Date: Sunday, November 8, 2015
Session Type: ACR Poster Session A
Session Time: 9:00AM-11:00AM
Background/Purpose: Anti-centromere antibodies (ACA) define a subgroup of Sjögren’s syndrome (SS) patients who are often older, have more frequent Raynaud’s phenomenon, and a lower frequency of anti-SSA and anti-SSB antibodies, hyperglobulinemia, rheumatoid factor, and leucopenia. We sought to determine whether the presence of ACA is associated with more severe impairment of exocrine glandular function in SS.
Methods: We obtained data on 3297 participants of the Sjögren’s International Collaborative Clinical Alliance (SICCA) registry with suspected or established SS for whom there were complete data on the three objective criteria for SS (as defined by the ACR classification criteria). We identified 1361 who could be classified with SS by these criteria and who did not have a definite diagnosis of an underlying connective tissue disease by criteria extant at the time of SICCA registration. The presence of anti-centromere antibodies was determined by immunofluorescence on HEp-2 cells and was performed as part of the routine serologic evaluation of SICCA participants (Quest Diagnostics, Madison, NJ).
Results: ACA were present in 82 (6%) of the 1361 primary SS participants and were associated with an older median age (59 vs 52; p<0.0001), female gender (99 vs 93%; p=0.0379), and lower frequencies of anti-SSA and/or anti-SSB antibodies (29 vs 82%, p<0.0001), rheumatoid factor (39 vs 60%, p=0.0003), and IgG>1445 mg/dl (30 vs 58%). Median focus score was higher in the ACA (+) patients: 2.8 vs 2.5, p=0.0433). There was an increased frequency of Raynaud’s phenomenon (62 vs 28%, p<0.0001), sclerodactyly (16 vs 1%, p<0.0001) and dilated nailfold capillary loops (20 vs 5%, p<0.0001) in the ACA (+) vs ACA (-) subjects. The 2013 Systemic Sclerosis classification criteria were fulfilled by 14/82 (17%) of the ACA (+) subjects. Exocrine gland function was worse in the ACA (+) compared to the ACA (-) subjects: Schirmer’s test value (mean of both eyes): median 4.5 vs 6.5 mm/5 min, p=0.0002; unstimulated whole saliva flow rate: median 0.077 vs 0.367 ml/5 min, p<0.0001. In univariate analyses, duration of dry eye and dry mouth symptoms was not associated with ACA status. Individuals with ACA had an increased risk of UWSF<0.1 ml/min [OR=12.1 (95% CI, 4.9-40.7)] and Schirmer value <5 mm/5 min [OR=2.5 (95% CI, 1.5-4.4) after correcting for age, gender, presence of anti-SSA/SSB, and focus score.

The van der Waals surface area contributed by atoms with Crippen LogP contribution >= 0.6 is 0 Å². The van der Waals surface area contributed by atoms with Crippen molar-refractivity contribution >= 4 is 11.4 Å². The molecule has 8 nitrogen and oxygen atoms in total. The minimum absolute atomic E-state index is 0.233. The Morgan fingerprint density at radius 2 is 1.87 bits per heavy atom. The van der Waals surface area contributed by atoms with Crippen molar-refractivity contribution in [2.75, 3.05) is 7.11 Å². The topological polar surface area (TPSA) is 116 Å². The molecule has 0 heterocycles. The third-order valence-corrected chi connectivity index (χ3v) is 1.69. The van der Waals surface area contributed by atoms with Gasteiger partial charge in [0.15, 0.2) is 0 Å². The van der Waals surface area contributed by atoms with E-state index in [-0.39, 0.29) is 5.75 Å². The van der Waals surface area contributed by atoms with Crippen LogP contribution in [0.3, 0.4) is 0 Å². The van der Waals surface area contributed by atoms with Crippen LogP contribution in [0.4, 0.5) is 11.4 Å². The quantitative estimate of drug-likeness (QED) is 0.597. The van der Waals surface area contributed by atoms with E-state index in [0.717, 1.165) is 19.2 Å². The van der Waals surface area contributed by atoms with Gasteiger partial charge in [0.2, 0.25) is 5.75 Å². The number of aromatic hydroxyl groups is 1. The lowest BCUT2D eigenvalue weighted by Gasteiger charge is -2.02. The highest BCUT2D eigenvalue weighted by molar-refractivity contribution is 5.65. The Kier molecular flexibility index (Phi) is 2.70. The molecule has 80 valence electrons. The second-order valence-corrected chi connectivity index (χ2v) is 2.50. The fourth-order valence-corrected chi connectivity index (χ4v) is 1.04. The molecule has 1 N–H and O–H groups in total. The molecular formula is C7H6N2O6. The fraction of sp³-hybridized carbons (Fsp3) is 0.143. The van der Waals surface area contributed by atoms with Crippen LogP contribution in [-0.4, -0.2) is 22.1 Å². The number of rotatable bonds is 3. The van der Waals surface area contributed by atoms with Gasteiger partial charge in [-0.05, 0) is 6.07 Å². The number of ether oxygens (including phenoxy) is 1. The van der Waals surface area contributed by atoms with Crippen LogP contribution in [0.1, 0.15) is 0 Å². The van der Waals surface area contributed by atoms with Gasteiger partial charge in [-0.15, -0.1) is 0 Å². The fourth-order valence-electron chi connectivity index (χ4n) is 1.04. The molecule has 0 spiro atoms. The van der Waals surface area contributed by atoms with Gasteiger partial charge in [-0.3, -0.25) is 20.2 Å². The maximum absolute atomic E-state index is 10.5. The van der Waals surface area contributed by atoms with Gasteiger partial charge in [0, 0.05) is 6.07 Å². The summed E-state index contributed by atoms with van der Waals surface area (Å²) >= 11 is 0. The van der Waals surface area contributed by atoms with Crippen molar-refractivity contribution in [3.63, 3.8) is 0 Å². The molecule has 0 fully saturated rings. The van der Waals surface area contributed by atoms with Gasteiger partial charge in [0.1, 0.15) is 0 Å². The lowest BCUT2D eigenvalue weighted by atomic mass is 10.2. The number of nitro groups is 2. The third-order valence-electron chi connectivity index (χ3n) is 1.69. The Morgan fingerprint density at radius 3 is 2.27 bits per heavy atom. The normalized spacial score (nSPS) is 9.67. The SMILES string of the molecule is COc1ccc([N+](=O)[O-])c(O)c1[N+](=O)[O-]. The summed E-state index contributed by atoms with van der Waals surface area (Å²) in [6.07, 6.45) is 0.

Conclusion: ACA are uncommon in primary SS but define a subset characterized by more severe impairment of exocrine glandular function, in addition to older age and a lower frequency of anti-SSA/SSB antibodies, rheumatoid factor and hyperglobulinemia. This impairment of glandular function is independent of age, gender, focus score, and SSA/SSB serology. Although the majority have Raynaud’s phenomenon, only a minority have sufficient other clinical features to satisfy the 2013 classification criteria for systemic sclerosis.
Research supported by NIH/NIDCR contract HHSN26S201300057C
To cite this abstract in AMA style:Baer AN, Medrano L, McAdams-Demarco M. Anti-Centromere Antibodies Are Associated with More Severe Exocrine Glandular Dysfunction in Primary Sjögren’s Syndrome: An Analysis of the Sjögren’s International Collaborative Clinical Alliance Cohort [abstract]. Arthritis Rheumatol. 2015; 67 (suppl 10). https://acrabstracts.org/abstract/anti-centromere-antibodies-are-associated-with-more-severe-exocrine-glandular-dysfunction-in-primary-sjgrens-syndrome-an-analysis-of-the-sjgrens-international-collaborative-clinical-all/. Accessed January 21, 2020.
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